Fears of the COVID Delta variant overshadow Oakland college students returning to their school rooms – CBS San Francisco

OAKLAND (CBS SF) – Students have mixed feelings about returning to class in the Oakland Unified School District on Monday during the new school year pandemic.

The sign outside Glenview Elementary School reads “Welcome” and “First Day of School August 9th,” but not all are ready to return to the classroom.

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“I feel extremely scared, I mean, I have nightmares every night,” said special education teacher Adarene Hoag. “I can’t believe we have a policy that basically means we’re ready to infect our under 12s after going through so much.”

Hoag said she applied for a sick leave and would be teaching virtually this year.

“I want all students to be vaccinated,” she added. “Just wear a mask and keep your fingers crossed – that’s unacceptable. Our children don’t deserve that, our teachers don’t deserve that, and our community doesn’t deserve that. “

The Oakland Teachers Union on Sunday ratified the security agreement with the Oakland Unified School District.

One of the highlights is ensuring that suitable ventilation systems are installed. Materials such as masks, gloves, and face shields are supplied to all. Classrooms are cleaned and disinfected regularly, and the district offers COVID tests every two weeks.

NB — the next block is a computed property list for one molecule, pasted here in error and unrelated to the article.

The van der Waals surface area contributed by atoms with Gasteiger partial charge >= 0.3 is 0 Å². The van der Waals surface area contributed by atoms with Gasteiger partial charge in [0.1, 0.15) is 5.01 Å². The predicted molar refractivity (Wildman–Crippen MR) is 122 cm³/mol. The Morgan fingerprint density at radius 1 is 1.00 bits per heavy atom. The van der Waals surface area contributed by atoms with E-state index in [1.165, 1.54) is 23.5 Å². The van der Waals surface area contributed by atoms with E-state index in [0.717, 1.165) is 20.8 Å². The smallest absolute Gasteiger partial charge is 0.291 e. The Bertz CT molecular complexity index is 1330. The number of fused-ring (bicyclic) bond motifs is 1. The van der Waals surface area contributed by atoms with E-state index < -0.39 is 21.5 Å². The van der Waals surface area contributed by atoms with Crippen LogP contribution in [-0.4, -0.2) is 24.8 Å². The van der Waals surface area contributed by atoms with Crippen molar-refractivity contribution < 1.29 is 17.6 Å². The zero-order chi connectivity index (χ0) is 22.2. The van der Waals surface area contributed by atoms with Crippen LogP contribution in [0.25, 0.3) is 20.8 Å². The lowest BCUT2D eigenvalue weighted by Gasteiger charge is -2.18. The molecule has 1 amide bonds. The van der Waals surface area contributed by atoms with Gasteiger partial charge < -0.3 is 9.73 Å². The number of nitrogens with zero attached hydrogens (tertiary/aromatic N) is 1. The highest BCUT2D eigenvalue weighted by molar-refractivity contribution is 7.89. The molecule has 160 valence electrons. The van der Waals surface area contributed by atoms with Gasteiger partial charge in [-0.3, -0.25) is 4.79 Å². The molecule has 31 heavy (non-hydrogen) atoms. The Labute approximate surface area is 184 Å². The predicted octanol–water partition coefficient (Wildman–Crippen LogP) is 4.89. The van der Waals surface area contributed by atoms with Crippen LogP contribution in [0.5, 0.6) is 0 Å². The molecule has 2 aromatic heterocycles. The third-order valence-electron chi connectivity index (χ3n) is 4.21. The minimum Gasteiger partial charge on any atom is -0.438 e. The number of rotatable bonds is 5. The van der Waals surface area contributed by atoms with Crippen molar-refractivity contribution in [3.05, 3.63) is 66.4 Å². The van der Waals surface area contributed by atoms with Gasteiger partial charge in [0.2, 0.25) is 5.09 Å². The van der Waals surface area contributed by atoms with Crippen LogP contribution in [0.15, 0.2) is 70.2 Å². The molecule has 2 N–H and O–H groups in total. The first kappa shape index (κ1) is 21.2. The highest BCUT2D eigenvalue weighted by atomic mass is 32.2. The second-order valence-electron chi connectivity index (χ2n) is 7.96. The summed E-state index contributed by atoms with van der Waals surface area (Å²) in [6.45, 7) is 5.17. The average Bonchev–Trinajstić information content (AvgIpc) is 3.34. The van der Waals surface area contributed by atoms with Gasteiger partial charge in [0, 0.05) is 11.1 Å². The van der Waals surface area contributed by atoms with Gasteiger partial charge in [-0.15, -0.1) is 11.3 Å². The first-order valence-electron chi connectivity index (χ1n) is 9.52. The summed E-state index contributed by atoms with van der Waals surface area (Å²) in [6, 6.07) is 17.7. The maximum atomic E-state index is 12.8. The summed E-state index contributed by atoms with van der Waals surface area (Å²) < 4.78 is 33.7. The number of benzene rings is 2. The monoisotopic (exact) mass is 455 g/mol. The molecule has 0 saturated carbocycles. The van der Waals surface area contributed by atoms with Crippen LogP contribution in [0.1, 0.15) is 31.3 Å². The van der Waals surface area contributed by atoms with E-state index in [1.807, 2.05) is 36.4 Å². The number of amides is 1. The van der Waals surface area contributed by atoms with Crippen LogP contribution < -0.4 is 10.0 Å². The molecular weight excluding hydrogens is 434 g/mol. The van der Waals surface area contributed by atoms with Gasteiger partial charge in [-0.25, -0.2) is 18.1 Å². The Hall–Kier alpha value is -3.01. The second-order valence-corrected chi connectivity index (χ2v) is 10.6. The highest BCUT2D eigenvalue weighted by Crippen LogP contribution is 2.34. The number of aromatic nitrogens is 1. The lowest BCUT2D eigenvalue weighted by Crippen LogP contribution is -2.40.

“I’m saying tonight the district has to postpone the opening of campuses and distance learning campuses on a large scale,” said special education teacher Mark Airgood.

Airgood says he chose to teach virtually.

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“We cannot send children back to communicate face to face. It’s going to spread and taper, it’s really criminal, ”he added.

The teachers union president personally encourages all members to be vaccinated.

“OEA, we don’t have a formal position, but I think it’s something that is needed,” said Keith Brown, president of the Oakland Education Association. “Since there is no vaccine for our students, it is important that people at the school sites are vaccinated or that they have the opportunity and access to frequent tests.”

11-year-old Zelma Lopez is returning to the Ascend campus in seventh grade. She was last there as a fifth grader.

“I’m excited to see my friends and my new teacher. I’m a little nervous about the COVID, “she said.

Her younger sister Aury Lopez is in 3rd grade.

“I’m a little nervous about all these rules like wearing a mask.”

Governor Gavin Newsom said Friday he was confident about the state’s current plans to reopen schools without a vaccine mandate.

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Students have the option of distance learning instead of face-to-face teaching. The district said that at the end of July, several hundred of 36,000 students had done so.

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